According to ESPN Home Run Tracker, seven of Colby’s 22 home runs were no doubters, including three that travelled over 450 feet. His ISO was a sparkling .225, which placed him ninth among OF’s that had at least 400 PA’s, ahead of sluggers Jay Bruce, Justin Upton, and Yoenis Cespedes.
AB/PA R HR RBI SB AVG OPS
417/458 57 22 66 0 .276 .840
626/697 89 30 109 7 .262 .807
558/643 94 27 70 8 .263 .818
529/574 74 24 80 7 .240 .737
From top to bottom are 2013 stats from Rasmus, Bruce, Upton and Cespedes, and as you can see, they’re fairly similar.
Rasmus had a considerable less amount of at bats, but if he were to stay healthy for the duration of the year, there’s no questioning he could rival these fellow outfielders. Bruce, Upton, and Cespedes are being taken in rounds 3-6; Rasmus is going in rounds 21-23.
Rasmus has 30 home run power, and he might be streaky and unable to keep up his AVG like he did in 2013, but he could be an excellent pick late in the draft due to the power potential. He didn’t have a single SB last year, but I also think there’s potential there and he could chip in 5-8 steals for you. Also, it’s his free agent season, just another reason pointing to the direction of him having a large year.
Lawrie represents the rare case of a 24-year-old who’s seen his stock drop since entering the league. He’s ranked right outside the top 100 in both ESPN’s and Yahoo’s rankings, but his ADP for ESPN drafts is sitting at 125. Entering the 2012 season, he was ranked relatively high, and was being taken in rounds 4-6. His stock dropped going into 2013, and it’s dropped even further heading into this season as the risks involved with drafting him are piling up.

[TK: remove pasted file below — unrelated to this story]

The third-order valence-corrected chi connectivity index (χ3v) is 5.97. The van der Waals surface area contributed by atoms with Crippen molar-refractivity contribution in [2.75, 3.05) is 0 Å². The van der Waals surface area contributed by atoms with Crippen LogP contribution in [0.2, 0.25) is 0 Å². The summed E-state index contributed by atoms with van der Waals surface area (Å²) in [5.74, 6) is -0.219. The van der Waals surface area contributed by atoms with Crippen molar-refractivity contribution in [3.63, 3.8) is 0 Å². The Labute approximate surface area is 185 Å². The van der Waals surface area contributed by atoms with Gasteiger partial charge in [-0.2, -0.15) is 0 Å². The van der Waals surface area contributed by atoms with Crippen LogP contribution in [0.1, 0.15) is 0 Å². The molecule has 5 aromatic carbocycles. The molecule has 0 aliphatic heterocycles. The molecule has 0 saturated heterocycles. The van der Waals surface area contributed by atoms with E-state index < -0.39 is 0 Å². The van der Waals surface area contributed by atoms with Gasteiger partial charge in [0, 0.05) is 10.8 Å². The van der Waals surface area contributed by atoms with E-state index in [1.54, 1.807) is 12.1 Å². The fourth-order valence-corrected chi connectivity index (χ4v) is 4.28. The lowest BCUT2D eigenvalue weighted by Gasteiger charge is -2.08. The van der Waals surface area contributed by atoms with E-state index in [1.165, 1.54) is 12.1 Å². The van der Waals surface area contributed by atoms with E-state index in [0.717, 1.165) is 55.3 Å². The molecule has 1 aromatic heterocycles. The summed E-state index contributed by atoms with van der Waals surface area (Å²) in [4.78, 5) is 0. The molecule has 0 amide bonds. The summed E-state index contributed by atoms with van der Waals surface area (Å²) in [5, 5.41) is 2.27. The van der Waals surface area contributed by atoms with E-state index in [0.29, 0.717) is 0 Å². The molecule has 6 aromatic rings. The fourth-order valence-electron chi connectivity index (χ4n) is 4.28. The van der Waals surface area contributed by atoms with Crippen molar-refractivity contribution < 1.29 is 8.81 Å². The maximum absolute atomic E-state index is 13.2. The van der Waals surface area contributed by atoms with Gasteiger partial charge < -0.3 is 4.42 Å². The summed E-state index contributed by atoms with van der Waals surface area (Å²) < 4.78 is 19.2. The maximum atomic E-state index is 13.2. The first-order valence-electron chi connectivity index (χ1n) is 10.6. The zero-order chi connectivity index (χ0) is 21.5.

I’d obviously love to see him do well in Toronto this year, but he’s a guy I’m staying away from on draft day. He offers tantalizing potential, with the tools to become a 20/20 guy with solid R and RBI totals, but the risks he carries along with the potential are too high in my opinion.
Injury history, multiple mechanical changes, a wide variety of hitting coaches, and his propensity to fall into slumps all cause for too much worry to invest in him on draft day.
He offers the ultimate high-risk/high-reward type of player, but if I’m targeting those types of players, Brett Lawrie won’t be one of them. I also see third base as a relatively deep position, with many high ceiling youngsters you can snag after the 15th round.
I’m choosing Hutchison as my sleeper. Unranked by both ESPN and Yahoo!, he could be a late round bargain, or a waiver-wire pick up post draft. He’s been getting lots of attention from Jays fans and media in camp, and has shown early in spring that he could have the stuff be a successful pitcher in the AL East.
Spring results aren’t very important at this stage, but the stuff, control and composure he’s shown are excellent signs coming off Tommy John surgery.
He’s still young, and relatively inexperienced, so picking him up, using him sparingly and in spot starts might be the best course of action to start the year. Once he proves he can be a consistently solid option you can start using him every start, but owning him before he potentially becomes a potential must-own pitcher could be a good course of action.
John Gibbons mentioned yesterday in an interview with Jeff Blair that Hutchison is at the “top of the list” to make the rotation, which is exciting for Jays fans and fantasy managers looking for a potential starter pitcher to keep an eye on.
May all your fantasies come true this season! Good luck!